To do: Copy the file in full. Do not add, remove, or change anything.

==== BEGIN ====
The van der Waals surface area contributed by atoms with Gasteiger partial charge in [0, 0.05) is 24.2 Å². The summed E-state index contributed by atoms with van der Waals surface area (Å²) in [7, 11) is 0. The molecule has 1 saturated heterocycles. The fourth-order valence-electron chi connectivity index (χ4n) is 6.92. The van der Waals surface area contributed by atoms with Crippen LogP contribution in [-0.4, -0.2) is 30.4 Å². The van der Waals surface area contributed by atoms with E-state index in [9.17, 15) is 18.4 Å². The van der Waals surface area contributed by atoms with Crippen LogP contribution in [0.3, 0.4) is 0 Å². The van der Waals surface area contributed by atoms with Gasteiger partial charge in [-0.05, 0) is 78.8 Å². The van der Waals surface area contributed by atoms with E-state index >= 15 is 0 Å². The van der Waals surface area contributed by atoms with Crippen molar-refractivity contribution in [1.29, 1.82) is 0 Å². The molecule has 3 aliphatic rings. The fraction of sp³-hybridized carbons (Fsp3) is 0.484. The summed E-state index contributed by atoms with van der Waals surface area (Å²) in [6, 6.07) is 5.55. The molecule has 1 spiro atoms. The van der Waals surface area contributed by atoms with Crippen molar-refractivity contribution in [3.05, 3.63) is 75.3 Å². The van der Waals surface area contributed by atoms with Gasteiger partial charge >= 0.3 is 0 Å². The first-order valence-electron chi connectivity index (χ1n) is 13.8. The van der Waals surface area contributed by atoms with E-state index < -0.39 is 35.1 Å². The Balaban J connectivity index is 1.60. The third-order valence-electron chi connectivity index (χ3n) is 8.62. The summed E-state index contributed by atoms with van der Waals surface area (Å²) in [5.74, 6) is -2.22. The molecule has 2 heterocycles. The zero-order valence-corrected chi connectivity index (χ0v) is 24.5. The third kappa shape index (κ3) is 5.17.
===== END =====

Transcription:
The van der Waals surface area contributed by atoms with Gasteiger partial charge in [0, 0.05) is 24.2 Å². The summed E-state index contributed by atoms with van der Waals surface area (Å²) in [7, 11) is 0. The molecule has 1 saturated heterocycles. The fourth-order valence-electron chi connectivity index (χ4n) is 6.92. The van der Waals surface area contributed by atoms with Crippen LogP contribution in [-0.4, -0.2) is 30.4 Å². The van der Waals surface area contributed by atoms with E-state index in [9.17, 15) is 18.4 Å². The van der Waals surface area contributed by atoms with Crippen LogP contribution in [0.3, 0.4) is 0 Å². The van der Waals surface area contributed by atoms with Gasteiger partial charge in [-0.05, 0) is 78.8 Å². The van der Waals surface area contributed by atoms with E-state index >= 15 is 0 Å². The van der Waals surface area contributed by atoms with Crippen molar-refractivity contribution in [1.29, 1.82) is 0 Å². The molecule has 3 aliphatic rings. The fraction of sp³-hybridized carbons (Fsp3) is 0.484. The summed E-state index contributed by atoms with van der Waals surface area (Å²) in [6, 6.07) is 5.55. The molecule has 1 spiro atoms. The van der Waals surface area contributed by atoms with Crippen molar-refractivity contribution in [3.05, 3.63) is 75.3 Å². The van der Waals surface area contributed by atoms with Gasteiger partial charge >= 0.3 is 0 Å². The first-order valence-electron chi connectivity index (χ1n) is 13.8. The van der Waals surface area contributed by atoms with E-state index < -0.39 is 35.1 Å². The Balaban J connectivity index is 1.60. The third-order valence-electron chi connectivity index (χ3n) is 8.62. The summed E-state index contributed by atoms with van der Waals surface area (Å²) in [5.74, 6) is -2.22. The molecule has 2 heterocycles. The zero-order valence-corrected chi connectivity index (χ0v) is 24.5. The third kappa shape index (κ3) is 5.17.